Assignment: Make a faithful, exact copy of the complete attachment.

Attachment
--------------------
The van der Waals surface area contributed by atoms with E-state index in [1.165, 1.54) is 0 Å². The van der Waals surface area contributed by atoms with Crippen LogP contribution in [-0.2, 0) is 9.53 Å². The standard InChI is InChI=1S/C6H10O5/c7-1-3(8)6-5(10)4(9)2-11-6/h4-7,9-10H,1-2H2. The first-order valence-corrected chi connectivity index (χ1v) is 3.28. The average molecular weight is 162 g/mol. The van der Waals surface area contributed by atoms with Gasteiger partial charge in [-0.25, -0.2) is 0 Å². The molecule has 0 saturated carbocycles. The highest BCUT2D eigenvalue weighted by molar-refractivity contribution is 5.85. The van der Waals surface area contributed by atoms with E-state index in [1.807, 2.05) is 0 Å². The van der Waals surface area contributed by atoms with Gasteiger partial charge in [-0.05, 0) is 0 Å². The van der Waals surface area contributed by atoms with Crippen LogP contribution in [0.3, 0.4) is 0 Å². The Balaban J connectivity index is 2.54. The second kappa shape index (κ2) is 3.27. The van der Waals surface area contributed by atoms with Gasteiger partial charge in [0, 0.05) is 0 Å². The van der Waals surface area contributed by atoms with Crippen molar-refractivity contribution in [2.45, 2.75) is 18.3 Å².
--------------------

The van der Waals surface area contributed by atoms with E-state index in [1.165, 1.54) is 0 Å². The van der Waals surface area contributed by atoms with Crippen LogP contribution in [-0.2, 0) is 9.53 Å². The standard InChI is InChI=1S/C6H10O5/c7-1-3(8)6-5(10)4(9)2-11-6/h4-7,9-10H,1-2H2. The first-order valence-corrected chi connectivity index (χ1v) is 3.28. The average molecular weight is 162 g/mol. The van der Waals surface area contributed by atoms with Gasteiger partial charge in [-0.25, -0.2) is 0 Å². The molecule has 0 saturated carbocycles. The highest BCUT2D eigenvalue weighted by molar-refractivity contribution is 5.85. The van der Waals surface area contributed by atoms with E-state index in [1.807, 2.05) is 0 Å². The van der Waals surface area contributed by atoms with Gasteiger partial charge in [-0.05, 0) is 0 Å². The van der Waals surface area contributed by atoms with Crippen LogP contribution in [0.3, 0.4) is 0 Å². The Balaban J connectivity index is 2.54. The second kappa shape index (κ2) is 3.27. The van der Waals surface area contributed by atoms with Gasteiger partial charge in [0, 0.05) is 0 Å². The van der Waals surface area contributed by atoms with Crippen molar-refractivity contribution in [2.45, 2.75) is 18.3 Å².